SC decision has Pak in fix; Musharraf may stay away | world | Hindustan Times
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SC decision has Pak in fix; Musharraf may stay away

While it’s still early to say what the long term implications would be of the Supreme Court (SC) verdict, one outcome that is clear — former President Musharraf would not be returning to Pakistan any time soon.

world Updated: Aug 01, 2009 00:25 IST
Kamal Siddiqi

While it’s still early to say what the long term implications would be of the Supreme Court (SC) verdict, one outcome that is clear — former President Musharraf would not be returning to Pakistan any time soon.

Leading lawyer Aitzaz Ahsan told reporters that while he would want Musharraf to be put on trial, “I don't see him coming back to Pakistan any time soon.”

Ahsan and other legal figures are also of the opinion that the SC decision would also make other dictators “think twice” before they try and subvert the constitution of Pakistan.

What is significant, however, is that under this decision all 37 ordinances passed during Musharraf’s tenure have been declared illegal.

These includes the National Command and Control Ordinance and more important, the National Reconciliation Ordinance (NRO), under which President Zardari was granted indemnity.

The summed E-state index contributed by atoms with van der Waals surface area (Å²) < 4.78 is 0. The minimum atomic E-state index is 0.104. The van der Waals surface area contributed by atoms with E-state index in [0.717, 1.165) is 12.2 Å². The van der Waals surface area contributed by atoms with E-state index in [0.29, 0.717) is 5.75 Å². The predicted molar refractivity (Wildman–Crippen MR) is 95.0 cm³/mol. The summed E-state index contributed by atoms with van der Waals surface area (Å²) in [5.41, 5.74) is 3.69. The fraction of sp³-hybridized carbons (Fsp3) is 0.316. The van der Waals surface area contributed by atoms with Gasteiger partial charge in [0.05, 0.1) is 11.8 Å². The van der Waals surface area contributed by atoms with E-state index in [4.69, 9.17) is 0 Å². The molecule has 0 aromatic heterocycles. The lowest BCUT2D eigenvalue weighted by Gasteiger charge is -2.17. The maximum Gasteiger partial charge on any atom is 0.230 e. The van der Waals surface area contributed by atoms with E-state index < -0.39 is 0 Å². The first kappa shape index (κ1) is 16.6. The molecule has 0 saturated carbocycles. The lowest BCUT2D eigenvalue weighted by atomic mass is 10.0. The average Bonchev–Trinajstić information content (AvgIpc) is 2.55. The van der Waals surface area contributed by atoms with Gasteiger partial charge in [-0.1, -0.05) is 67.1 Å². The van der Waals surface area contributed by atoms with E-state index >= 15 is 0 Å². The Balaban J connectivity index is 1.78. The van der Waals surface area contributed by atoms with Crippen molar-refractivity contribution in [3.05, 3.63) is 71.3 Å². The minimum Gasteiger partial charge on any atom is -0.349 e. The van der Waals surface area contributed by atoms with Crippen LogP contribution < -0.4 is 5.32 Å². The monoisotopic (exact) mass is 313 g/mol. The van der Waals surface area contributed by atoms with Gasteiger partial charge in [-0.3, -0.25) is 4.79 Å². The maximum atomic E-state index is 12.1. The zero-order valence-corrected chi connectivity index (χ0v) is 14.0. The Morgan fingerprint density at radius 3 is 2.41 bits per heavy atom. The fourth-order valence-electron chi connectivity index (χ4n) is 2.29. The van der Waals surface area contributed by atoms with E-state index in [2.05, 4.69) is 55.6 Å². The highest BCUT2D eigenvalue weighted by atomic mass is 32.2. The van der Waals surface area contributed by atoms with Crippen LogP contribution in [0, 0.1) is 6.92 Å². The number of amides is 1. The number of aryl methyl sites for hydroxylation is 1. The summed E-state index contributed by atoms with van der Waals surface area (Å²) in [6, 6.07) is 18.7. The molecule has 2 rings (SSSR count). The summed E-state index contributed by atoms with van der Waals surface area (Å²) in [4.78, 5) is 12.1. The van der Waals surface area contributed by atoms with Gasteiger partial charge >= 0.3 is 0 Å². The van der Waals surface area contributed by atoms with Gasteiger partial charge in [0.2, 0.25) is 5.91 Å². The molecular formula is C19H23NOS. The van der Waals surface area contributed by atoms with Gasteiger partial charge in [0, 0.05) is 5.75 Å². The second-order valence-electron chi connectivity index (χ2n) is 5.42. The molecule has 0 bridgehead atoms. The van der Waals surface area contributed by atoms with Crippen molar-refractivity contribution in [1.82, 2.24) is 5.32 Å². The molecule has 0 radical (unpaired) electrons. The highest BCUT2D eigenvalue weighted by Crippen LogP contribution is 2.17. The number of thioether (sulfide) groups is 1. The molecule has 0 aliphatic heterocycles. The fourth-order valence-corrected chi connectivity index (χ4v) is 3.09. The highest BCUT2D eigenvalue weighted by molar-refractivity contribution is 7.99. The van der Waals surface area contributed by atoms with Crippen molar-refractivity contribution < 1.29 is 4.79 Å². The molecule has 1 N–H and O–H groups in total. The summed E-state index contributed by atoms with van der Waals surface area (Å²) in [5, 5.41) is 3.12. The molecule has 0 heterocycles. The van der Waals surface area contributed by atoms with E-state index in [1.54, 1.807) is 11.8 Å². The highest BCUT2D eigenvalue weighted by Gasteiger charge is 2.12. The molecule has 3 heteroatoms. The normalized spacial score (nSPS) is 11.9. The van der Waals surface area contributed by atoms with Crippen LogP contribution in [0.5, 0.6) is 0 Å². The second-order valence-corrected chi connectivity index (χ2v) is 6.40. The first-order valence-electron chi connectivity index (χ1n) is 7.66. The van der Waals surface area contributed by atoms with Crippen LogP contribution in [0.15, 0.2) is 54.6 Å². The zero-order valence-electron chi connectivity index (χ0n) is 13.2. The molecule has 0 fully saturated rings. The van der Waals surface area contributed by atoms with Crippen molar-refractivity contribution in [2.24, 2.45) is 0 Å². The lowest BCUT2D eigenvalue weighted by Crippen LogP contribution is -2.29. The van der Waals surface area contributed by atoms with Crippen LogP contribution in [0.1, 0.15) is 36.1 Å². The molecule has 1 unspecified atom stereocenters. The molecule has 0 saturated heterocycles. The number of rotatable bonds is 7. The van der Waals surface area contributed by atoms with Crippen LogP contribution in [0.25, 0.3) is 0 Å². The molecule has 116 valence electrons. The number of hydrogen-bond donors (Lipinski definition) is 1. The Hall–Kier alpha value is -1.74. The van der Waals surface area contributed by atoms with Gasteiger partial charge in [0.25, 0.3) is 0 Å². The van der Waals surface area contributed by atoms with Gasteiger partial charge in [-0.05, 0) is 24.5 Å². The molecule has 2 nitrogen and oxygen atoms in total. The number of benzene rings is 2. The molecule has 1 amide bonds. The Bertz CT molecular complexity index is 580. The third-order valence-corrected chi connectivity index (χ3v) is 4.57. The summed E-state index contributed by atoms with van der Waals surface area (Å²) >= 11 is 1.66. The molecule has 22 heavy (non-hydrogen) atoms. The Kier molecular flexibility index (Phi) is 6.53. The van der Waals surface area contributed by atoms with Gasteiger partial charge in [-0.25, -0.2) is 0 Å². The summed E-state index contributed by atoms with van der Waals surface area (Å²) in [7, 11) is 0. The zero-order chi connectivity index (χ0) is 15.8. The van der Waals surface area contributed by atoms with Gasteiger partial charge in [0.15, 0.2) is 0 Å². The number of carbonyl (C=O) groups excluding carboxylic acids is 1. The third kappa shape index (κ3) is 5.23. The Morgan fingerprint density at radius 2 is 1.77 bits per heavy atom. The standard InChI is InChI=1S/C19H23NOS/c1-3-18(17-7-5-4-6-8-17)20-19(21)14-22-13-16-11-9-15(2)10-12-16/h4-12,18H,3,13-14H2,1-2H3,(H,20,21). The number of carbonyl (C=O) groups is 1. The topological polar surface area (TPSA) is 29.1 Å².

But legal experts say that this is not so. Analyst Shamim Ur Rehman pointed out that the NRO was promulgated on October 5, 2007 while the court judgement declares all judgements made after November 3, when emergency was declared, as unconstitutional.

At the same time, the SC is already hearing a number of petitions filed by supporters of the PML-N party challenging the NRO.

The verdict said all the appointments of judges on and after November 3, 2007 under PCO were unconstitutional. The case of PCO judges will be referred to the Supreme Judicial Council, it said.

Justice Shaiq Usmani, a former senior judge, said there will be a lot of confusion in the coming days. The PML-N will continue to focus on the NRO, under which a number of politicians facing criminal proceedings were pardoned and allowed to stand for elections.

“It may be recalled that Mian Nawaz Sharif did not ask for a pardon under the NRO and instead cleared his name through the judiciary after the restoration of Chief Justice Iftikhar Chaudhry,” pointed out another political analyst.

One immediate impact of the decision is: it could result in a vacuum in the justice system in provinces like Balochistan where most judges had taken oath under the PCO. Judicial activity could come to a standstill till new judges are appointed.

The SC ruling also opens the doors for Pakistan's parliament to take action against President Musharraf’s decisions.